- Jake Rossen, MMA
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There has to be some kind of perverse parallel universe to appreciate what must be going through the minds of the people attempting to bring you football with punching -- especially at the same time the NFL is taking aggressive measures to curb the number of concussions suffered by its players.
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The Fight Football League (FFL) is headquartered in Italy and purports to draw its inspiration from an ancient Roman game called Harpastum. (I'm not sure I'd like to take my societal cues from the Roman Empire, but whatever.) Robbed of helmets and padding, these men play a game that seems to combine basketball, football and ice hockey. It operates on the notion that everything can be made better with fighting: Players attempt to knock a ball through a goal but must withstand gloved strikes from opposing members in the process. Although this sounds like a recipe for disaster, the FFL helpfully outlines the game's restrictions on its website:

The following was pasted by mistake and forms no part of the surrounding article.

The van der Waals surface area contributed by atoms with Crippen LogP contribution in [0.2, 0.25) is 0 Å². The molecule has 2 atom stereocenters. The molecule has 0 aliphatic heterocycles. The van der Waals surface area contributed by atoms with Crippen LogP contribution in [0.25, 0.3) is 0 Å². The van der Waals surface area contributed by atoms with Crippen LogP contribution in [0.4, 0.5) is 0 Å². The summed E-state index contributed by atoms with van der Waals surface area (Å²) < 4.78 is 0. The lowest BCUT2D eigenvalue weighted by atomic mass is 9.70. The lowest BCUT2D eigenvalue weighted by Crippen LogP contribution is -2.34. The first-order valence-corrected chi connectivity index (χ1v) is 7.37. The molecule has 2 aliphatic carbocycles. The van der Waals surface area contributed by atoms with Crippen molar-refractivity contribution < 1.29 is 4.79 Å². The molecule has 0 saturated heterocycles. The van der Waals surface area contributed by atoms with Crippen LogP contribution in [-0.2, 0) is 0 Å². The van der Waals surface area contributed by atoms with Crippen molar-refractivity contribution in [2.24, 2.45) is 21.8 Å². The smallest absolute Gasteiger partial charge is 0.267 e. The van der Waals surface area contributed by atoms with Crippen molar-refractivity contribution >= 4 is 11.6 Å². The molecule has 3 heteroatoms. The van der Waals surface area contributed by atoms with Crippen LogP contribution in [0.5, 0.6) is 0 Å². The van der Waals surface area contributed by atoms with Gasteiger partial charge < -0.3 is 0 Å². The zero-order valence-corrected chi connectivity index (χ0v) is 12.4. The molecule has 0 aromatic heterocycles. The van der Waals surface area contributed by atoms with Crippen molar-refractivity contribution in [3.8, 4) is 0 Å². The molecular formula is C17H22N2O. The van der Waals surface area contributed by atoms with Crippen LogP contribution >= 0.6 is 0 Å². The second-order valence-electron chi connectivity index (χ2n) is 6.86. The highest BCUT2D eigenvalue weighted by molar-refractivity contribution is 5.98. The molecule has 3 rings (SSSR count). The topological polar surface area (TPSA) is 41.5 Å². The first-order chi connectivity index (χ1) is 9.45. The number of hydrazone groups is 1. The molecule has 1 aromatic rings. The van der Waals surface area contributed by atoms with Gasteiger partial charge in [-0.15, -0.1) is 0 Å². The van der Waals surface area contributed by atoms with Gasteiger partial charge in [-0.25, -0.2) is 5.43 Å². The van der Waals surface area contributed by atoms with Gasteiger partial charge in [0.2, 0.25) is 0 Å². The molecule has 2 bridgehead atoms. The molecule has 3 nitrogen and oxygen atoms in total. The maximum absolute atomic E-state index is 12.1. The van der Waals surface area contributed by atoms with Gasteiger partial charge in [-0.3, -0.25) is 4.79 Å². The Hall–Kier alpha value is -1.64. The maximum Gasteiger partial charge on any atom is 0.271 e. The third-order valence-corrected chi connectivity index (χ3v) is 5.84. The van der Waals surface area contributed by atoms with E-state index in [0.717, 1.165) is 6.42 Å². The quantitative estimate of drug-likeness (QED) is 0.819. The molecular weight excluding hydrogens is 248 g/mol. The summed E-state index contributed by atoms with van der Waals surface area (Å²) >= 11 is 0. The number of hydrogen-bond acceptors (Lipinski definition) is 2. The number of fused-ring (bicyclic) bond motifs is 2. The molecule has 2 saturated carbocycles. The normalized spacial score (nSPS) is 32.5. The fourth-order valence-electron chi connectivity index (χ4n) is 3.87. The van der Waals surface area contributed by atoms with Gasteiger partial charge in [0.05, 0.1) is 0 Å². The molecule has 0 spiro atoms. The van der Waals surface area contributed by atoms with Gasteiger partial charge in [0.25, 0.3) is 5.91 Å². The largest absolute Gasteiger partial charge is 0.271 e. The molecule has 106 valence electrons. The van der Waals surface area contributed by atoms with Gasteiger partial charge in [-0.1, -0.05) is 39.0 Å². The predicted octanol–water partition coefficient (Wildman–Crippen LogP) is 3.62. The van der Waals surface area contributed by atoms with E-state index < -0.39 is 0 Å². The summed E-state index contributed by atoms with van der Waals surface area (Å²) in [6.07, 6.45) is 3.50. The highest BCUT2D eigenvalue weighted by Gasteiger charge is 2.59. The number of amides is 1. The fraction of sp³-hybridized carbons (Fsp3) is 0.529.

"FFL Rules are manifold, it is aloud [sic] to fight only one against one, it is not aloud to strike when running or towards whom is running, no hit from the back or on the ground, injuries or KO's can consequence into the elimination of the player." Hope that clears it up for you.
In fast-forwarding to a random segment of one of the full-duration (one-hour) games broadcast on the site, I happened to stop at a point when a player was being hauled off on a stretcher. Although not nearly as smart as the pioneers of this sport, I can't help but think that any activity that mauls its own talent isn't going to get too far into a season. The Gatorade endorsement could be a long time coming.
3dAndrew R. Davis for ESPN Stats & Information
4dAndrew R. Davis for ESPN Stats & Information
27dAndrew R. Davis